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Webber: We can always make things safer

Mark Webber says motorsport can always push to increase safety
Mark Webber insists that things can always be made safer in motorsport, although the Red Bull driver concedes that danger is part of being involved in the sport.

Webber was speaking at the Motorsport Insurance Services and Gullwing karting fundraiser earlier this week, which was run to help support Chris van der Drift as he recovers from the injuries he sustained in a Superleague Formula accident at Brands Hatch back in early August.

The Australian's comments also came on the back of his own accident at Valencia earlier in the year and the tragic incident which claimed the life of Shoya Tomizawa at Misano during the Moto2 race last weekend.

“You can always make things safer, but it comes with the territory – it's a dangerous sport, cars doing 200mph you're going to have crashes and have incidents,” he said. “I think we've had some good examples of how far forward the safety has come, particularly my accident was a great example of that.

“With Chris I think it shows you should definitely get rid of bridges over tracks – they're an unnecessary risk, particularly in fast sections of tracks or braking areas – you can put them at apexes or on exits of slow speed corners if TV still need to get some coverage but you need to be a bit more careful where you put anything overhanging a circuit. Chris, it could have gone either way for him, so you need to learn from that.”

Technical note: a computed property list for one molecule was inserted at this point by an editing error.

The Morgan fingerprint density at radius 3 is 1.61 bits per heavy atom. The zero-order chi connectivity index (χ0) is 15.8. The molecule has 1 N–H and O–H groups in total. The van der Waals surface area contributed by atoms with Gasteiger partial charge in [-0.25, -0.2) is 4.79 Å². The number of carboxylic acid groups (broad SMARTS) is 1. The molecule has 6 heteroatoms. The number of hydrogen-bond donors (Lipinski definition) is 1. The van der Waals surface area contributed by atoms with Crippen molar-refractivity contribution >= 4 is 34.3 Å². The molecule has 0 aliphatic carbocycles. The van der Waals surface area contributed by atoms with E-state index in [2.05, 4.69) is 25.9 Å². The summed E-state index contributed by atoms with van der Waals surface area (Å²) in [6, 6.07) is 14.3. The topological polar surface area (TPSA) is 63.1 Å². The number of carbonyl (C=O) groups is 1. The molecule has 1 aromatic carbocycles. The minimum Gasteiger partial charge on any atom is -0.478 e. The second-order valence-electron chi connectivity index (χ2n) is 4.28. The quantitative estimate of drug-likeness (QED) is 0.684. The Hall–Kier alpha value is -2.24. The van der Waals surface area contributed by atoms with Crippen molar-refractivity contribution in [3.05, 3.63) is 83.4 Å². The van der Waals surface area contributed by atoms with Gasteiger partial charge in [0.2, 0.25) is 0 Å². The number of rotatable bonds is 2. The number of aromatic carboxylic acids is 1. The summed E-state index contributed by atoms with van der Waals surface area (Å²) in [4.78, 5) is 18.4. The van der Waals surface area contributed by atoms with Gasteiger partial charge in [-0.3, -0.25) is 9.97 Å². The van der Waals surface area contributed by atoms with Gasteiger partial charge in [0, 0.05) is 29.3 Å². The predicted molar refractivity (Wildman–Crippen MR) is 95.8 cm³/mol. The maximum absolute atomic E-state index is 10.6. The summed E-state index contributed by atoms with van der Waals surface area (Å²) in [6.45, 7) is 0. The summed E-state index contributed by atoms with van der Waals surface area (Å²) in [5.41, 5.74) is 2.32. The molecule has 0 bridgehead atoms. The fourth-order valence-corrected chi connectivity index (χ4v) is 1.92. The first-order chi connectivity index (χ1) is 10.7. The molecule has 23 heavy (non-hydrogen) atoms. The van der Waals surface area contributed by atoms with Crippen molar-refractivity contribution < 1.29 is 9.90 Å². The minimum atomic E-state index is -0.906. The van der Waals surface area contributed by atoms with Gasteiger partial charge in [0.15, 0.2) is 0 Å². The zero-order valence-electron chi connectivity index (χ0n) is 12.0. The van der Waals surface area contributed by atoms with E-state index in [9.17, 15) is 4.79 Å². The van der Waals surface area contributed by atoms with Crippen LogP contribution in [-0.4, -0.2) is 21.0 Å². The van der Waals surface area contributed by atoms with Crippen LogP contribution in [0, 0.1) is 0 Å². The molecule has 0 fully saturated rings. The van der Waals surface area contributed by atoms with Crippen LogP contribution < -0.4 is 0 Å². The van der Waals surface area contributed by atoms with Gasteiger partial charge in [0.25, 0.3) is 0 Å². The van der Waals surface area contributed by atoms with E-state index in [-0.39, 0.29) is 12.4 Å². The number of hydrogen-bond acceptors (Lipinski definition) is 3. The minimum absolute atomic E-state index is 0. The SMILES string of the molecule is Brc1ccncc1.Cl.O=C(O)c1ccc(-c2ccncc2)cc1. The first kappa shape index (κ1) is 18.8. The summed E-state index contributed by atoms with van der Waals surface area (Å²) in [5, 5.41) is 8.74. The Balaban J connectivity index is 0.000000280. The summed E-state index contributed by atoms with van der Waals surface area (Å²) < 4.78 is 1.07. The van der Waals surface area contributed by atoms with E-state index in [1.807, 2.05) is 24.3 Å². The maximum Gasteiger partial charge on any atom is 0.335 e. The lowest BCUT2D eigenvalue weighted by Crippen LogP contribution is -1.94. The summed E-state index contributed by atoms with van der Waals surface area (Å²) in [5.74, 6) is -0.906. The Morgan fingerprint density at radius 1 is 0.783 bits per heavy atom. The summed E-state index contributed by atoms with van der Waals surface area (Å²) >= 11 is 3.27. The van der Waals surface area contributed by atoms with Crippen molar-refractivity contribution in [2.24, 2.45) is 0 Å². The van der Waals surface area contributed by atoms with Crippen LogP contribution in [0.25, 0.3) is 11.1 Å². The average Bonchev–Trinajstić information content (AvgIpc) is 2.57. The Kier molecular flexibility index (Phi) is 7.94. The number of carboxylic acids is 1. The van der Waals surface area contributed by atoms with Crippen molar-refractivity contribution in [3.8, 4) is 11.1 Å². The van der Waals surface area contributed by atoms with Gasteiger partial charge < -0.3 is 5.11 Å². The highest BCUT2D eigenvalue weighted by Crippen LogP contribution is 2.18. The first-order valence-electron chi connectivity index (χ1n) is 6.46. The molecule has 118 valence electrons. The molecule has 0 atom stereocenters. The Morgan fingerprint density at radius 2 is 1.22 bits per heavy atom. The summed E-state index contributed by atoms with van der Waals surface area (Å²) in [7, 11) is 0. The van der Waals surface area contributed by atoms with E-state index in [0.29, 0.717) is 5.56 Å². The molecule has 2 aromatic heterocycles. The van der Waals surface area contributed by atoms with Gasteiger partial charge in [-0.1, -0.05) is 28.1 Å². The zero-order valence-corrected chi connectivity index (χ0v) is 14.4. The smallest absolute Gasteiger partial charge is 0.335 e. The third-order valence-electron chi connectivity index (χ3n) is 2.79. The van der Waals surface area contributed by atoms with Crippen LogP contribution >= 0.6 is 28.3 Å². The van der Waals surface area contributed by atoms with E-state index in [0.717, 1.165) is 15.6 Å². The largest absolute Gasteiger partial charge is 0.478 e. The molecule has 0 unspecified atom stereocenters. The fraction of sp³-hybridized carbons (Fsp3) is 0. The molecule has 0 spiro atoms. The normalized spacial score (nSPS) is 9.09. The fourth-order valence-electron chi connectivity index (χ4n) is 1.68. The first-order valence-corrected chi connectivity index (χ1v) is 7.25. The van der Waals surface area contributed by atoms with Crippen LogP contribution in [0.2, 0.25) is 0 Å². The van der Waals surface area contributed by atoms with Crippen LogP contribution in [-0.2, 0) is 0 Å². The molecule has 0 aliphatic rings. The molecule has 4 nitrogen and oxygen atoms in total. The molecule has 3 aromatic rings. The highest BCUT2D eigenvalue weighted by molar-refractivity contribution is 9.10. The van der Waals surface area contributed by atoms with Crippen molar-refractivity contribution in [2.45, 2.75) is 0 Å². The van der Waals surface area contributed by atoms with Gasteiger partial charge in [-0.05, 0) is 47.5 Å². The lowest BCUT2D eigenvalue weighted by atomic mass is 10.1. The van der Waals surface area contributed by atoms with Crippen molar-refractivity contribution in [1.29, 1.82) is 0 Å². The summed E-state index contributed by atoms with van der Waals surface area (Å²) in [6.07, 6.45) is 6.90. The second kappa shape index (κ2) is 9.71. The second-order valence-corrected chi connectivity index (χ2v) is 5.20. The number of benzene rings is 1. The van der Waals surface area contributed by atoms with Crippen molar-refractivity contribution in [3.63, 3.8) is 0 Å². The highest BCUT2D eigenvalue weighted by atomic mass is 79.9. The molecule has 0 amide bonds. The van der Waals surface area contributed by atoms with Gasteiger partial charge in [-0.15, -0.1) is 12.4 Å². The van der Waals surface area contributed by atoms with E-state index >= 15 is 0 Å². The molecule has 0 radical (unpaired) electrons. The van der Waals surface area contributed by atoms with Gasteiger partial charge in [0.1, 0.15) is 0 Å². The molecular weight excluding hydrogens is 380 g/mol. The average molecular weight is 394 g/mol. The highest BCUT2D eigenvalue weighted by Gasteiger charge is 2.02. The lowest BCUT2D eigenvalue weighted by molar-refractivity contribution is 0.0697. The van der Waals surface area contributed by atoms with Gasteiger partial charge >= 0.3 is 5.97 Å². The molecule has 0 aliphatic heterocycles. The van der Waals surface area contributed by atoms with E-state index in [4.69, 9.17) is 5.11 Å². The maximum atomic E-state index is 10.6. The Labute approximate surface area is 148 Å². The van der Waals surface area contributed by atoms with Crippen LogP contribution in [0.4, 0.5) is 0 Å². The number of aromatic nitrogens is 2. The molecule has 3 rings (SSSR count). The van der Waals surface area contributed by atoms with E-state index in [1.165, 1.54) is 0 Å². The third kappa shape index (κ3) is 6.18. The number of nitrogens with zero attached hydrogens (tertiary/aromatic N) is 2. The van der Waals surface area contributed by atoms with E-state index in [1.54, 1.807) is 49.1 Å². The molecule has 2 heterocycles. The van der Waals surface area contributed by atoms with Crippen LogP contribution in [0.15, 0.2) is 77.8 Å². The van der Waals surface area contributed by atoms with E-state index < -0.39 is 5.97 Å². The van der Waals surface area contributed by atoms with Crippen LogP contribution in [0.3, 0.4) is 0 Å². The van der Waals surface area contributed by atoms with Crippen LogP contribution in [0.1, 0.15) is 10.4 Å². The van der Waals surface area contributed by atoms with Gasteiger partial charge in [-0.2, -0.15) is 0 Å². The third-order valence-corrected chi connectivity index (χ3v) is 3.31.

Webber added that F1 should be seen as the leader when it comes to developing safety, with developments made then dropping down to other formulae.

“Well, you need to keep working with the F1 manufacturers and the FIA and that has to filter through to the junior categories,” he said. “That's the most important thing. You cannot have arrogance of junior categories. I'm not sure how it is but there needs to be people who are very open to ideas that are cost-effective and are good things we learn at the cutting edge of the sport, where there is much more resource and finance that you can put into the junior categories, even aspects of rallying and things, you know, we should all be learning off each other.”



Related Pictures

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Thursday, Mark Webber (AUS), Red Bull Racing, RB6
Mark Webber
27.11.2016 - Race, David Coulthard (GBR), Mika Hakkinen (FIN), ex F1 driver and Mark Webber (AUS)
26.11.2016 - Mark Webber (AUS)
26.11.2016 - (L-R) Mark Webber (AUS), Alain Prost (FRA) and Eddie Jordan (GBR)
08.10.2016 - Free Practice 3, Mark Arnall, Personal Trainer for Kimi Raikkonen and Maurizio Arrivabene (ITA) Ferrari Team Principal
02.10.2016 - Race, Mark Webber (AUS) and Daniel Ricciardo (AUS) Red Bull Racing RB12 race winner
02.10.2016 - Mark Webber (AUS)
01.10.2016 - Qualifying, Mark Webber (AUS) and David Coulthard (GBR)
01.10.2016 - Mark Webber (AUS)
31.07.2016 - Race, Alan Van Der Merwe (RSA) FIA Medical Car Driver
Lewis Hamilton (GBR) Mercedes and Mark Webber
09.07.2016 - Qualifying, Mark Webber (AUS)
09.07.2016 - Qualifying, Susie Wolff (GBR), Eddie Jordan (GBR) and Mark Webber (AUS)
09.07.2016 - Free Practice 3, Eddie Jordan, Mark Webber (AUS) and David Coulthard (GBR)
28.05.2016 - Mark Webber (AUS)
03.04.2016 - Mark Webber (AUS) and Marc Gene (ESP), Test Driver Scuderia Ferrari
03.04.2016 - Mark Webber (AUS)

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Paulina - Unregistered

September 09, 2010 8:46 PM

I was supposed to ask how was the event. For me the most precious is life. The risk is something that is connected with motor sport and everybody who practices certainly realizes this. At least should have. The second that is connected with it, is money. These are the most expensive events so the safety is something that should be talked about and done. The worst thing that can be done is not to listen to those who run the risk: drivers and the staff in pits. There are many who turn on watching accidents, operators show them plenty times- for me it's disgusting.



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